Here we are in April. Spring is in full effect and with it, change is in the air. Something about warmer weather, April showers and longer days makes me feel like all things are possible. Many exciting things are happening this month; Game of Thrones, Easter and I’m getting in with a new specialist to determine if surgery number 9 will be necessary. One of the biggest things, for me, in April is the week of the 21st-27th.
The week of the 21st-27th is National Infertility Awareness Week. World infertility awareness is in June, but I wanted to address it this month instead. Infertility affects men and women. 1 in 8 people suffer from infertility of some sort and only 15 out of the 50 states have insurance coverage for it.
If you’ve followed my blog posts, or know me personally, you know that I suffer from infertility. I suffer from ovarian failure and wrote about it back in September because one of my dear friends, who had a VERY hard time conceiving, was finally about to give birth and my sister had just told me she was expecting. The harsh reality of never being able to have my own children hit me hard that week. I was definitely caught up in my feelings, so I wrote about it to help sort things out. That was the most personal post I had written at the time and I found it to be insanely rewarding to share. That blog post got some serious recognition and reached TONS of people. I am still getting messages from strangers about it. So, I thought why not raise some more awareness?
When my sister and her husband told me they were pregnant I was so happy I wanted to cry. I actually did cry tears of joy when I got in my car. Now, I knew this news would be coming because they were wanting to get pregnant, but I was still so surprised and excited. Why did I choose to cry in my car rather than share my emotions with my sister? I chose to cry in my car because I knew after the tears of joy the tears of sadness would come rolling down. Once I was home I ugly cried where no one could see me. I’m not telling everyone this because I want your pity. I want people to understand what living with infertility is like. I could NOT be happier and more excited that my sister is having a baby. Y’all, I can NOT wait to hold my niece in my arms and tell her how much I love her already, but at the same time, I am sad.
I’m sad for myself and for women all over who understand this sadness. I don’t want friends or family to feel weird telling me when they’re expecting. I don’t want them to think that they have to deliver the news delicately. I’m not going to break down crying in front of you and curse the universe. I’m going to celebrate with you and be there supporting you throughout it all. I am going to love your child unconditionally. I will, however, in private, process my emotions of envy.
I will never experience that first time the baby moves in the womb or has hiccups. I won’t understand what it’s like to not be able to breathe because everything has shifted internally and my belly is expanding (right now I only feel that when I eat too many tacos). I won’t experience the pain of childbirth or breastfeeding. I will be envious of your journey throughout all of it. At times I may be jealous, but I never want someone to feel they can’t share their experience with me because I can’t have kids.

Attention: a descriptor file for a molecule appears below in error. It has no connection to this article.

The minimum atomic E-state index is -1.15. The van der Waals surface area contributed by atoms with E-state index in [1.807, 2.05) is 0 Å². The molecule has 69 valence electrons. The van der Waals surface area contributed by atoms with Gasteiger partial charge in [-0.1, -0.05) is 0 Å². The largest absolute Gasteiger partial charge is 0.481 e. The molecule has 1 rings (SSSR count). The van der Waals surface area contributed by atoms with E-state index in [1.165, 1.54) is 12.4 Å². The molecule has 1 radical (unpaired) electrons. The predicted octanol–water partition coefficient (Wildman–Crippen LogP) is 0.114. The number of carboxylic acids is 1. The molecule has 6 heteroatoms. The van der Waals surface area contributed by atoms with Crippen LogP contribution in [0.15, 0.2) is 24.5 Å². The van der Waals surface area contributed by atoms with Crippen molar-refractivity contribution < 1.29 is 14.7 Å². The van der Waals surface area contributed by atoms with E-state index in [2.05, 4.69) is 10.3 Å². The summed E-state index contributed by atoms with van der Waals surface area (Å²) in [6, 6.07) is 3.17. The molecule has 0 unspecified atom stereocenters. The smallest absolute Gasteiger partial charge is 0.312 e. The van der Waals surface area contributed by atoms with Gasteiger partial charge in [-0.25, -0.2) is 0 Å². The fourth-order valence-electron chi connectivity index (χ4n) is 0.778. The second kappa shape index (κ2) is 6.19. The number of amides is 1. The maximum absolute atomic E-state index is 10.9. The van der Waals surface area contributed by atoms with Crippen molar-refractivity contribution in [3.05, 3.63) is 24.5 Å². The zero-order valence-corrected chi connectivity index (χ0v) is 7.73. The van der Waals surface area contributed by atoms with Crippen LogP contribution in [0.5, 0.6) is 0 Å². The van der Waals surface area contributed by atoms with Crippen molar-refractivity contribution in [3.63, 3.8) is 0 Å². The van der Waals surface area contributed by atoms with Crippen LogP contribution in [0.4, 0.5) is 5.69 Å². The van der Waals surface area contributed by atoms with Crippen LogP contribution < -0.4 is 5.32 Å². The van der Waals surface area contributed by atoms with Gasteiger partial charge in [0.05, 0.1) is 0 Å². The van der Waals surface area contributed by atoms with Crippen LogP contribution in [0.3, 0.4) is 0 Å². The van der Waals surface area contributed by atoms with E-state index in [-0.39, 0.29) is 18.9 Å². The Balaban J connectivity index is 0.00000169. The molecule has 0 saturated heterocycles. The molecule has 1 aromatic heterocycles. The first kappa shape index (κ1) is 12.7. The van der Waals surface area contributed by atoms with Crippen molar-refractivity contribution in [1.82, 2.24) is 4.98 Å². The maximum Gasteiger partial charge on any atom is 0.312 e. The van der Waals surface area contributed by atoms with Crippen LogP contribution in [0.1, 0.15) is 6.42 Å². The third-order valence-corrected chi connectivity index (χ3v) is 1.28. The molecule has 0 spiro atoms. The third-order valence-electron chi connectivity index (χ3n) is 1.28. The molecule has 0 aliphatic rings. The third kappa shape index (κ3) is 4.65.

As a woman being told you can not have your own kids is soul crushing. You can not do the one thing you are biologically meant to do. Being told bluntly at 20 years young is harder than you could ever realize. I was at the age where I was still starry-eyed and naive. I had all of these plans for my life that I was going to accomplish and had yet to discover life had different plans. This was my first wake up call in that department. My biggest dream for myself was to be a mother. I wanted to be a mother like my own. One that encouraged me to be myself no matter what anyone else thought. One that would go without just so I could have what I wanted or needed. One who wasn’t perfect and showed me that it was okay to not be perfect. I wanted to raise children with my sisters and share stories and experiences about motherhood with them. The sense of utter failure I developed after being diagnosed was something I can not accurately describe. It’s been just shy of 9 years since being diagnosed and I still struggle to be okay with it to this day.
There is a sense of obligation to immediately tell anyone whom you are seeing and see a potential future with, “Hey just so you know my womb is barren!” Dating in your late twenties/early thirties is hard enough. Everyone has baggage at this point they’re bringing to the table and when you bring a bag full of bricks like infertility to the table, well it can be a deal breaker. This makes it discouraging to date. You hope and pray that you eventually find someone who will think life with just you is enough because sometimes IVF or adoption is too expensive or isn’t an option. Infertility is draining.
The depression that comes with your diagnosis…Lord. My doctor recommended therapy after I found out. At the time I thought I would just process this on my own. It wasn’t as big of a deal until I got older. Once your friends start having children and you experience that first breakdown because it hits you that that will never be you. I felt guilty for feeling sad for myself. I’ve since gone to therapy to try to process it, to become content with it. Most days I am fine. I know I will be fun Aunt Madelyn and I am totally okay with that role. It wasn’t until I found out my sister was pregnant that I started to feel sad again.